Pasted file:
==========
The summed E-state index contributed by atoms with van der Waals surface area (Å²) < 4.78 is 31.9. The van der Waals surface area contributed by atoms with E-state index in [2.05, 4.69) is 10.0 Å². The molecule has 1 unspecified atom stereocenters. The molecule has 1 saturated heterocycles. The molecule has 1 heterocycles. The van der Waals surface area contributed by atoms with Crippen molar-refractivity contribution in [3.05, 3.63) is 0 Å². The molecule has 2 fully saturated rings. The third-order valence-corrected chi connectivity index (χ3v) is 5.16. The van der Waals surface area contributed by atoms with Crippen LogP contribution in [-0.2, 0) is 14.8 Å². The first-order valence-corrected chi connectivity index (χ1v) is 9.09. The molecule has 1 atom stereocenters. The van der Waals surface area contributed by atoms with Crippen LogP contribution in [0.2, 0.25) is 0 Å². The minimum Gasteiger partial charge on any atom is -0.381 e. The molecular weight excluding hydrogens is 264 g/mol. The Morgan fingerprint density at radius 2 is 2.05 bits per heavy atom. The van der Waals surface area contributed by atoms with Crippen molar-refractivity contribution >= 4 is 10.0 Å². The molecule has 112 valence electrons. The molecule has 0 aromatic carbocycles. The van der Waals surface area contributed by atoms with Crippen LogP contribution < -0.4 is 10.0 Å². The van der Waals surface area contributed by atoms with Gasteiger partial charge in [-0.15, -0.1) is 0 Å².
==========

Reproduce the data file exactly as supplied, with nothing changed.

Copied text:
The summed E-state index contributed by atoms with van der Waals surface area (Å²) < 4.78 is 31.9. The van der Waals surface area contributed by atoms with E-state index in [2.05, 4.69) is 10.0 Å². The molecule has 1 unspecified atom stereocenters. The molecule has 1 saturated heterocycles. The molecule has 1 heterocycles. The van der Waals surface area contributed by atoms with Crippen molar-refractivity contribution in [3.05, 3.63) is 0 Å². The molecule has 2 fully saturated rings. The third-order valence-corrected chi connectivity index (χ3v) is 5.16. The van der Waals surface area contributed by atoms with Crippen LogP contribution in [-0.2, 0) is 14.8 Å². The first-order valence-corrected chi connectivity index (χ1v) is 9.09. The molecule has 1 atom stereocenters. The van der Waals surface area contributed by atoms with Crippen LogP contribution in [0.2, 0.25) is 0 Å². The minimum Gasteiger partial charge on any atom is -0.381 e. The molecular weight excluding hydrogens is 264 g/mol. The Morgan fingerprint density at radius 2 is 2.05 bits per heavy atom. The van der Waals surface area contributed by atoms with Crippen molar-refractivity contribution >= 4 is 10.0 Å². The molecule has 112 valence electrons. The molecule has 0 aromatic carbocycles. The van der Waals surface area contributed by atoms with Crippen LogP contribution < -0.4 is 10.0 Å². The van der Waals surface area contributed by atoms with Gasteiger partial charge in [-0.15, -0.1) is 0 Å².